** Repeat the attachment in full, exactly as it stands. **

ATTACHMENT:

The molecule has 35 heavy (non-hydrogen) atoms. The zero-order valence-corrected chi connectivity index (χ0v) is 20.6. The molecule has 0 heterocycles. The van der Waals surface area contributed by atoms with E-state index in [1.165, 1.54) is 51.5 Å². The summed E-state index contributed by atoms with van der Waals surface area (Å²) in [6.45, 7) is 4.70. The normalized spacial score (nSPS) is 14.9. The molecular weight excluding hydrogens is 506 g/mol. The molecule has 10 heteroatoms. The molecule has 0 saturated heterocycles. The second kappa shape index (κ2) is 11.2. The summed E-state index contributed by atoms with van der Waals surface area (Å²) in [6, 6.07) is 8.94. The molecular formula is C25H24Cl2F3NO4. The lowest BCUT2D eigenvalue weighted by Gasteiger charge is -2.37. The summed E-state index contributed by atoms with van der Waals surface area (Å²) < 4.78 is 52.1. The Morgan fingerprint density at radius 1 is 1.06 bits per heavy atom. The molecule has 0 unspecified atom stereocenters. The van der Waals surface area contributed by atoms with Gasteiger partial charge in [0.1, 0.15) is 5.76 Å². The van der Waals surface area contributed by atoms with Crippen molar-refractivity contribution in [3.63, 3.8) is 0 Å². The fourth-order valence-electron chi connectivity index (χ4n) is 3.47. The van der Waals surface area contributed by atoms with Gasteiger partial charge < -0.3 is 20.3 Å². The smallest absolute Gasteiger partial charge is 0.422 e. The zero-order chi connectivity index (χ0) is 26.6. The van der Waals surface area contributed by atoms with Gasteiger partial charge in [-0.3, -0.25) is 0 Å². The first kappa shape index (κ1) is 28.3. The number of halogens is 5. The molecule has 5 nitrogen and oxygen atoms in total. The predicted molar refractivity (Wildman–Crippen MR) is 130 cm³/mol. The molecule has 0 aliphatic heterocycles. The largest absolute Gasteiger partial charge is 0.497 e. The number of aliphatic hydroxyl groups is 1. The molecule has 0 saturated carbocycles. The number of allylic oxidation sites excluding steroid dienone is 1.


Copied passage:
The molecule has 35 heavy (non-hydrogen) atoms. The zero-order valence-corrected chi connectivity index (χ0v) is 20.6. The molecule has 0 heterocycles. The van der Waals surface area contributed by atoms with E-state index in [1.165, 1.54) is 51.5 Å². The summed E-state index contributed by atoms with van der Waals surface area (Å²) in [6.45, 7) is 4.70. The normalized spacial score (nSPS) is 14.9. The molecular weight excluding hydrogens is 506 g/mol. The molecule has 10 heteroatoms. The molecule has 0 saturated heterocycles. The second kappa shape index (κ2) is 11.2. The summed E-state index contributed by atoms with van der Waals surface area (Å²) in [6, 6.07) is 8.94. The molecular formula is C25H24Cl2F3NO4. The lowest BCUT2D eigenvalue weighted by Gasteiger charge is -2.37. The summed E-state index contributed by atoms with van der Waals surface area (Å²) < 4.78 is 52.1. The Morgan fingerprint density at radius 1 is 1.06 bits per heavy atom. The molecule has 0 unspecified atom stereocenters. The van der Waals surface area contributed by atoms with Gasteiger partial charge in [0.1, 0.15) is 5.76 Å². The van der Waals surface area contributed by atoms with Crippen molar-refractivity contribution in [3.63, 3.8) is 0 Å². The fourth-order valence-electron chi connectivity index (χ4n) is 3.47. The van der Waals surface area contributed by atoms with Gasteiger partial charge < -0.3 is 20.3 Å². The smallest absolute Gasteiger partial charge is 0.422 e. The zero-order chi connectivity index (χ0) is 26.6. The van der Waals surface area contributed by atoms with Gasteiger partial charge in [-0.3, -0.25) is 0 Å². The first kappa shape index (κ1) is 28.3. The number of halogens is 5. The molecule has 5 nitrogen and oxygen atoms in total. The predicted molar refractivity (Wildman–Crippen MR) is 130 cm³/mol. The molecule has 0 aliphatic heterocycles. The largest absolute Gasteiger partial charge is 0.497 e. The number of aliphatic hydroxyl groups is 1. The molecule has 0 saturated carbocycles. The number of allylic oxidation sites excluding steroid dienone is 1.